What’s happening in Canberra
You can’t trust a word Bill Shorten and Labor say on aged care, with independent experts repeatedly labelling Labor as “misleading” over its aged care funding lies. Misleading is a polite term for serial liar.
Now Bill Shorten’s candidate for Hasluck has been caught out perpetuating these mistruths - after Labor’s discredited claims were busted three times by respected analysts at Melbourne’s RMIT and the Australian National University.
These new urgent care centres in Midland, Osborne Park, Mandurah and Cannington will complement the ones already at Joondalup, Armadale and Coburn.
What it’s done is taken the pressure - in those locations where they exist - off of the emergency departments at those hospitals. 800,000 presentations made to emergency departments. About half; 200,000 of those are low care need and could have seen a GP. So St John Ambulance, in working with WA Primary Health Network and with local GPs’, want to trial an additional foresights to provide an alternative. Where people living in the region or area can have access to GP’s and Emergency-type service between 8 and 10. So the hours of opening will allow them to have that access with a degree of comfortability.
Labor cannot be trusted on aged care and home care.
In government they never cared about home care enough to create a national equitable system for accessing aged care.
They were quite happy to have home care waiting times hidden from view, with everyone forced to register with individual providers and left hoping for a place.
Each year, hundreds more senior Western Australians will be able to regain their independence faster after leaving hospital, thanks to a $33.75 million Morrison Government commitment to an extra 180 Transition Care Program (TCP) places across Perth.
The Morrison Government has committed more than $250 million over the next
four years to continue the delivery of aged care services to senior First Nations people under the National Aboriginal and Torres Strait Islander Flexible Aged Care (NATSIFAC) Program.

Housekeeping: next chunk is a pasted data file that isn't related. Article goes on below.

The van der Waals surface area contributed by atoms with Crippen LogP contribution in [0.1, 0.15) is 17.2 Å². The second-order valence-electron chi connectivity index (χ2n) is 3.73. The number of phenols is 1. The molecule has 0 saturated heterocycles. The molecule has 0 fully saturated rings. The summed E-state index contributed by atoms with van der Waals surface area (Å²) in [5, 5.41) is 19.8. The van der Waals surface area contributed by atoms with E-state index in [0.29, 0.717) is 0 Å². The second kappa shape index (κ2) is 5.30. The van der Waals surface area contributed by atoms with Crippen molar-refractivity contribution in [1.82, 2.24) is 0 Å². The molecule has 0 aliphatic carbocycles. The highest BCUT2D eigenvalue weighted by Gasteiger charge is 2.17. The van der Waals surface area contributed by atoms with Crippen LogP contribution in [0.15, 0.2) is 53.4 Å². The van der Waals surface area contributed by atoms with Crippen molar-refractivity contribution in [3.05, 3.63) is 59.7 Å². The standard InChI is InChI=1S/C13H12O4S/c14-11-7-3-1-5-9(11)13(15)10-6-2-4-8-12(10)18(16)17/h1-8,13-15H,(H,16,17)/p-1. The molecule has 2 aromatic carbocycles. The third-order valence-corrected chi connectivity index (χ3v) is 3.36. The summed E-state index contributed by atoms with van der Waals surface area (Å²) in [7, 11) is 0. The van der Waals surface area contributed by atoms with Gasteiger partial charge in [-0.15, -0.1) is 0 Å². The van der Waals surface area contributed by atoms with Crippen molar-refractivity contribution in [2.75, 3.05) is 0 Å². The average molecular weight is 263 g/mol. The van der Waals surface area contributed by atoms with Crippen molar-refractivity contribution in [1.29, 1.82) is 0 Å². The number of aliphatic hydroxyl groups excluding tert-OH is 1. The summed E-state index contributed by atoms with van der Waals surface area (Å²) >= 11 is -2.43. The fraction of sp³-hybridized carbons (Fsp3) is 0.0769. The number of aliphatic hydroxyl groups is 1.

The Morrison Government will provide more than $290,000 to the Federation of Ethnic Communities’ Councils of Australia (FECCA) so it can continue to represent culturally and linguistically diverse (CALD) people at a national level in the aged care sector.
The Morrison Government is providing $800,000 for Ngaoara to continue its Trauma Assessment, Referral and Recovery Outreach Teams (TARROT) Project through the Indigenous Australians’ Health Programme (IAHP).
Ngaoara is a not-for-profit organisation, committed to supporting Aboriginal communities, organisations and service providers to develop and deliver child centred, trauma informed and whole of community responses to complex social issues, and work to eliminate violence against children.
The Morrison Government is investing $4 million in activities aimed at ensuring people with mental health challenges get the support and treatment they need.
The work will be undertaken by the Australian Institute of Health and Welfare and will focus on the needs of Aboriginal and Torres Strait Islander peoples.
First Australians in the Northern Territory will come together to develop approaches to healthier eating and sustainable food supply at a summit in Alice Springs thanks to a $400,000 grant from the Morrison Government.
The Morrison Government recognises the unique challenges faced in delivering consistent, quality and culturally appropriate primary health care to remote First Australian communities.
The Morrison Government will provide $4.1 million over three years to update and enhance a suite of vital remote primary health care manuals.